On Friday, November 12, at the 78th Annual ARA Convention & Expo, in Dallas, TX, we assembled an expert panel to discuss what “electrification” will mean for automotive recycling. Dirk Spiers, Founder of Spiers New Technologies, and Lea Malloy, Head of EV Battery Solutions of Cox Automotive Mobility, now partners, provided an update on what they hope to be a “one-stop” solution for battery life cycle management to include both reuse and recycle. Matt Watson, Director of Precious Metals Commodity Management LLC, presented research on energy trends and the heightened critical mineral demands of the future. With differing views on many topics, the panel agreed that future complexities would mean future opportunities for harvesting critical technology materials from end-of-life vehicles.
In short, recyclers receive hybrid and electric vehicles with batteries that need environmentally responsible and profitable solutions. ARA electric certification and EV battery handling programs from trainers like Andy Latham of Salvage Wire provide the crucial first step before the sale, namely, removing the battery while keeping employees safe. The next decision for the recyclers is where to sell the battery. Remanufacturing and reuse, as a rule, tend to be more profitable than recycling. A decision tree forms depending on the battery’s chemistry, the state of charge, and logistics.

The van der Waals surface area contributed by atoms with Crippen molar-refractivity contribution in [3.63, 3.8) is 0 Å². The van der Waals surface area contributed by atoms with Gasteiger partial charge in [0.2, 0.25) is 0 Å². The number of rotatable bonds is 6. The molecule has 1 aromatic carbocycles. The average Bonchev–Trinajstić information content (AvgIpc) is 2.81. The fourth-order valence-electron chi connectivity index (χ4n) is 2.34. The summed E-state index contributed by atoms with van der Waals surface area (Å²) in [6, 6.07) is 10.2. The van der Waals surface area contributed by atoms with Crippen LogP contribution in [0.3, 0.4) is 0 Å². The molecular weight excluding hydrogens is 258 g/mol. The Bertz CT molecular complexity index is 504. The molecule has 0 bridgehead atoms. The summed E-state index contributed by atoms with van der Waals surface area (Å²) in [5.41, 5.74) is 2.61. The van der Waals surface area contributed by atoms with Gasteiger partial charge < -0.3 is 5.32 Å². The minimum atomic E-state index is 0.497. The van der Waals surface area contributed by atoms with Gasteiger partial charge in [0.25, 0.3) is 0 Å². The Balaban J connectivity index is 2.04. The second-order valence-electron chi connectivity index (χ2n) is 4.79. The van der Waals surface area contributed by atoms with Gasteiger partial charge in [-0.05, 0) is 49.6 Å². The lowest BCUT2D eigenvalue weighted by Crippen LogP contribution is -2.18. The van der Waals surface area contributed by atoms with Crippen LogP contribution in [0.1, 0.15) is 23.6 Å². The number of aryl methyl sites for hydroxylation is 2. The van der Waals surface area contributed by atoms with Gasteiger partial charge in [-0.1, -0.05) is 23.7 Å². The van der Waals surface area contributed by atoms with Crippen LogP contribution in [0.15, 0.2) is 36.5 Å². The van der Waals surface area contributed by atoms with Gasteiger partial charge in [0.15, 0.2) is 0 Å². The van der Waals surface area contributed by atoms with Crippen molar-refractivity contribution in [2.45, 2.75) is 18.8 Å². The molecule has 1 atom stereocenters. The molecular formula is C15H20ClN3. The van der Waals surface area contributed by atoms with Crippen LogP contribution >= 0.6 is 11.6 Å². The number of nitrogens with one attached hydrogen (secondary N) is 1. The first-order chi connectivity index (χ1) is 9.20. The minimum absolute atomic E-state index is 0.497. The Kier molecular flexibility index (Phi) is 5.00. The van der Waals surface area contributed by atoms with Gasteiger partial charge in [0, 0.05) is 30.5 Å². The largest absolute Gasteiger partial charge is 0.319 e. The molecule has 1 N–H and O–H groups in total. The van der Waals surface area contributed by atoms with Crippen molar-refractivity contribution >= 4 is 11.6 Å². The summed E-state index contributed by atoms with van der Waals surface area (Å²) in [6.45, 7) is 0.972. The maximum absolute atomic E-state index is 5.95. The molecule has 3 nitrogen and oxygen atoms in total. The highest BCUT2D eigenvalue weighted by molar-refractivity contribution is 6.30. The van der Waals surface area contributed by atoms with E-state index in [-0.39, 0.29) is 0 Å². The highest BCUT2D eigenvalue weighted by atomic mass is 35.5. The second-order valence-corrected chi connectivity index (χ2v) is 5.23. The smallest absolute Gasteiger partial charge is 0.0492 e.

In a September 1, 2021, press release, Cox Automotive announced as part of the Spiers New Technologies (SNT) acquisition that “the new independent, third-party battery health diagnostic tool built by SNT and Cox Automotive Mobility is powered by SNT’s ALFRED battery decisioning platform. This battery health diagnostic tool is becoming the industry standard used globally to assess the condition and value of EV batteries, filling a void in the new and used EV category. Cox Automotive is currently delivering EV battery health reports as part of its Manheim condition reports at select auction locations.”
Automotive recyclers Daniel Baldwin of Nevada Pic A Part wanted to know when the panel thought the battery supply chain would develop profitability. Jim Watson of ABC Auto Parts asked if they anticipated automotive recyclers included in the loop. Malloy answered affirmatively regarding the inclusion of recyclers in the end-of-life solution. Spiers emphasized the importance of taking in all chemistries, not “cherry-picking” loads, to make the business case positive for the end-to-end solution provider and the recycler. Important to note is that transportation of nickel-based and lithium-based batteries require special handling under the UN Manual of Tests and Criteria, section UN 38.3.